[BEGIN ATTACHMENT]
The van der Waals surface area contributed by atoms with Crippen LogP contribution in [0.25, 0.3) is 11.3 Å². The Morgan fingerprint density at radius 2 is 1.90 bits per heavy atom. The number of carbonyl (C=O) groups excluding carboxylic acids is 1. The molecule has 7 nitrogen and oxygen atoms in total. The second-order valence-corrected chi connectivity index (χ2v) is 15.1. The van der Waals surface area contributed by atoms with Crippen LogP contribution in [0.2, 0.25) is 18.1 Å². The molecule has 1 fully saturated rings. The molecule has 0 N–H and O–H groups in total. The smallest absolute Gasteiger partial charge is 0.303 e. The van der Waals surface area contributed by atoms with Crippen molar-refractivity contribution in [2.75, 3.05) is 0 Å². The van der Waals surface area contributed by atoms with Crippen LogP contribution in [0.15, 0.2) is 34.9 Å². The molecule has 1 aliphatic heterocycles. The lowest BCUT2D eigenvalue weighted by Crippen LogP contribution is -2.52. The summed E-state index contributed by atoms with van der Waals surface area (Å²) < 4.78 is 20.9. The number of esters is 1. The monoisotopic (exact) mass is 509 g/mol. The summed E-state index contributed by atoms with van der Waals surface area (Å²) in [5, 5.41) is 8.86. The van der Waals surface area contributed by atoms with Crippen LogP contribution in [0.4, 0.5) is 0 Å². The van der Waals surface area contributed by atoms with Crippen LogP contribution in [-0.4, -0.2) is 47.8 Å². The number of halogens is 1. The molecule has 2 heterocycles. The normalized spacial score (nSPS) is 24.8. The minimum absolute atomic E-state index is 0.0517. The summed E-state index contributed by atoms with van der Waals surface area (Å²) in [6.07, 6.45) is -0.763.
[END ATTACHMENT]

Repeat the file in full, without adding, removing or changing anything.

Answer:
The van der Waals surface area contributed by atoms with Crippen LogP contribution in [0.25, 0.3) is 11.3 Å². The Morgan fingerprint density at radius 2 is 1.90 bits per heavy atom. The number of carbonyl (C=O) groups excluding carboxylic acids is 1. The molecule has 7 nitrogen and oxygen atoms in total. The second-order valence-corrected chi connectivity index (χ2v) is 15.1. The van der Waals surface area contributed by atoms with Crippen LogP contribution in [0.2, 0.25) is 18.1 Å². The molecule has 1 fully saturated rings. The molecule has 0 N–H and O–H groups in total. The smallest absolute Gasteiger partial charge is 0.303 e. The van der Waals surface area contributed by atoms with Crippen molar-refractivity contribution in [2.75, 3.05) is 0 Å². The van der Waals surface area contributed by atoms with Crippen LogP contribution in [0.15, 0.2) is 34.9 Å². The molecule has 1 aliphatic heterocycles. The lowest BCUT2D eigenvalue weighted by Crippen LogP contribution is -2.52. The summed E-state index contributed by atoms with van der Waals surface area (Å²) < 4.78 is 20.9. The number of esters is 1. The monoisotopic (exact) mass is 509 g/mol. The summed E-state index contributed by atoms with van der Waals surface area (Å²) in [5, 5.41) is 8.86. The van der Waals surface area contributed by atoms with Crippen LogP contribution in [0.4, 0.5) is 0 Å². The van der Waals surface area contributed by atoms with Crippen LogP contribution in [-0.4, -0.2) is 47.8 Å². The number of halogens is 1. The molecule has 2 heterocycles. The normalized spacial score (nSPS) is 24.8. The minimum absolute atomic E-state index is 0.0517. The summed E-state index contributed by atoms with van der Waals surface area (Å²) in [6.07, 6.45) is -0.763.